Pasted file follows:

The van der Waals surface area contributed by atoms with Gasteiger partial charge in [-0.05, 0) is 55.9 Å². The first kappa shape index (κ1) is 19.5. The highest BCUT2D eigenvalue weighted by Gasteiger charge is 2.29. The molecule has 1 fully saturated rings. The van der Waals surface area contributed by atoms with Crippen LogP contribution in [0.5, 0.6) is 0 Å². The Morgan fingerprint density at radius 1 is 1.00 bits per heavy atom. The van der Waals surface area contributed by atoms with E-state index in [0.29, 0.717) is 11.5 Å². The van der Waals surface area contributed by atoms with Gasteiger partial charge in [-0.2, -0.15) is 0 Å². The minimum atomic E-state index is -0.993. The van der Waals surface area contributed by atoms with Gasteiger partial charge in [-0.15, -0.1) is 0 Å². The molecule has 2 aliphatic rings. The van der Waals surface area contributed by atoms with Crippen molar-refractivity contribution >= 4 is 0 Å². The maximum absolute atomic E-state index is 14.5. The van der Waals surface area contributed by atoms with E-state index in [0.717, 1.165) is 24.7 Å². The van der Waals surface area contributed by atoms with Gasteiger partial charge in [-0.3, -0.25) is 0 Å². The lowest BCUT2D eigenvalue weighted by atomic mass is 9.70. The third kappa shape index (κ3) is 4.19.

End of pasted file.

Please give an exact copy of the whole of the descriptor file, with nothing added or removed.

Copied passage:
The van der Waals surface area contributed by atoms with Gasteiger partial charge in [-0.05, 0) is 55.9 Å². The first kappa shape index (κ1) is 19.5. The highest BCUT2D eigenvalue weighted by Gasteiger charge is 2.29. The molecule has 1 fully saturated rings. The van der Waals surface area contributed by atoms with Crippen LogP contribution in [0.5, 0.6) is 0 Å². The Morgan fingerprint density at radius 1 is 1.00 bits per heavy atom. The van der Waals surface area contributed by atoms with E-state index in [0.29, 0.717) is 11.5 Å². The van der Waals surface area contributed by atoms with Gasteiger partial charge in [-0.2, -0.15) is 0 Å². The minimum atomic E-state index is -0.993. The van der Waals surface area contributed by atoms with Gasteiger partial charge in [-0.15, -0.1) is 0 Å². The molecule has 2 aliphatic rings. The van der Waals surface area contributed by atoms with Crippen molar-refractivity contribution >= 4 is 0 Å². The maximum absolute atomic E-state index is 14.5. The van der Waals surface area contributed by atoms with E-state index in [0.717, 1.165) is 24.7 Å². The van der Waals surface area contributed by atoms with Gasteiger partial charge in [-0.3, -0.25) is 0 Å². The lowest BCUT2D eigenvalue weighted by atomic mass is 9.70. The third kappa shape index (κ3) is 4.19.